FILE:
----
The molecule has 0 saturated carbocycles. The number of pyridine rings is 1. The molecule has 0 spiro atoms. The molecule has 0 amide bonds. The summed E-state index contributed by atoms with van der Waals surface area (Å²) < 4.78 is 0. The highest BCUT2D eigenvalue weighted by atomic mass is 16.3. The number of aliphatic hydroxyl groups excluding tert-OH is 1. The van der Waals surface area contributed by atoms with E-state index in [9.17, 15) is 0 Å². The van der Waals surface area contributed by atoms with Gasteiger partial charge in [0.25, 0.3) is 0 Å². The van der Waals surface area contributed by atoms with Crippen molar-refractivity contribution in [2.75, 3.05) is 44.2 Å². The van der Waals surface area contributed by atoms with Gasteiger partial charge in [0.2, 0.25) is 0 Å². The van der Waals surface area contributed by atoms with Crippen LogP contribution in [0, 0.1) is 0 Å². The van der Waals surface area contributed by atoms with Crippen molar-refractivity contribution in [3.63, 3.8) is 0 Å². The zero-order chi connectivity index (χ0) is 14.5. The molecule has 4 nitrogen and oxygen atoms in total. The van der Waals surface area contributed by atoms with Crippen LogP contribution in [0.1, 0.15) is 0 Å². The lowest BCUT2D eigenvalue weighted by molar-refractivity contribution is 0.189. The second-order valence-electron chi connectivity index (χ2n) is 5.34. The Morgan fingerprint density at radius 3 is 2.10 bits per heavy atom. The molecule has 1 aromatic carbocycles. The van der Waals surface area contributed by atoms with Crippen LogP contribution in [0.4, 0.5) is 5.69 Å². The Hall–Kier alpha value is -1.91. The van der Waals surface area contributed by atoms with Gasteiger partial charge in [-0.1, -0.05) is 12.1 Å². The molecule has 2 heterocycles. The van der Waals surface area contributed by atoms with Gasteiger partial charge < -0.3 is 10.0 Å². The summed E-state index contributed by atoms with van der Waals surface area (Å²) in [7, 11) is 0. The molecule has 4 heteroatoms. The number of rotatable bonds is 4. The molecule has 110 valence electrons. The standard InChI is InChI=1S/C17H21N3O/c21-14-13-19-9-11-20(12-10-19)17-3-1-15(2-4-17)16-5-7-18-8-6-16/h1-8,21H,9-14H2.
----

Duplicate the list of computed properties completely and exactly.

The molecule has 0 saturated carbocycles. The number of pyridine rings is 1. The molecule has 0 spiro atoms. The molecule has 0 amide bonds. The summed E-state index contributed by atoms with van der Waals surface area (Å²) < 4.78 is 0. The highest BCUT2D eigenvalue weighted by atomic mass is 16.3. The number of aliphatic hydroxyl groups excluding tert-OH is 1. The van der Waals surface area contributed by atoms with E-state index in [9.17, 15) is 0 Å². The van der Waals surface area contributed by atoms with Gasteiger partial charge in [0.25, 0.3) is 0 Å². The van der Waals surface area contributed by atoms with Crippen molar-refractivity contribution in [2.75, 3.05) is 44.2 Å². The van der Waals surface area contributed by atoms with Gasteiger partial charge in [0.2, 0.25) is 0 Å². The van der Waals surface area contributed by atoms with Crippen LogP contribution in [0, 0.1) is 0 Å². The van der Waals surface area contributed by atoms with Crippen molar-refractivity contribution in [3.63, 3.8) is 0 Å². The zero-order chi connectivity index (χ0) is 14.5. The molecule has 4 nitrogen and oxygen atoms in total. The van der Waals surface area contributed by atoms with Crippen LogP contribution in [0.1, 0.15) is 0 Å². The lowest BCUT2D eigenvalue weighted by molar-refractivity contribution is 0.189. The second-order valence-electron chi connectivity index (χ2n) is 5.34. The Morgan fingerprint density at radius 3 is 2.10 bits per heavy atom. The molecule has 1 aromatic carbocycles. The van der Waals surface area contributed by atoms with Crippen LogP contribution in [0.4, 0.5) is 5.69 Å². The Hall–Kier alpha value is -1.91. The van der Waals surface area contributed by atoms with Gasteiger partial charge in [-0.1, -0.05) is 12.1 Å². The molecule has 2 heterocycles. The van der Waals surface area contributed by atoms with Gasteiger partial charge < -0.3 is 10.0 Å². The summed E-state index contributed by atoms with van der Waals surface area (Å²) in [7, 11) is 0. The molecule has 4 heteroatoms. The number of rotatable bonds is 4. The molecule has 110 valence electrons. The standard InChI is InChI=1S/C17H21N3O/c21-14-13-19-9-11-20(12-10-19)17-3-1-15(2-4-17)16-5-7-18-8-6-16/h1-8,21H,9-14H2.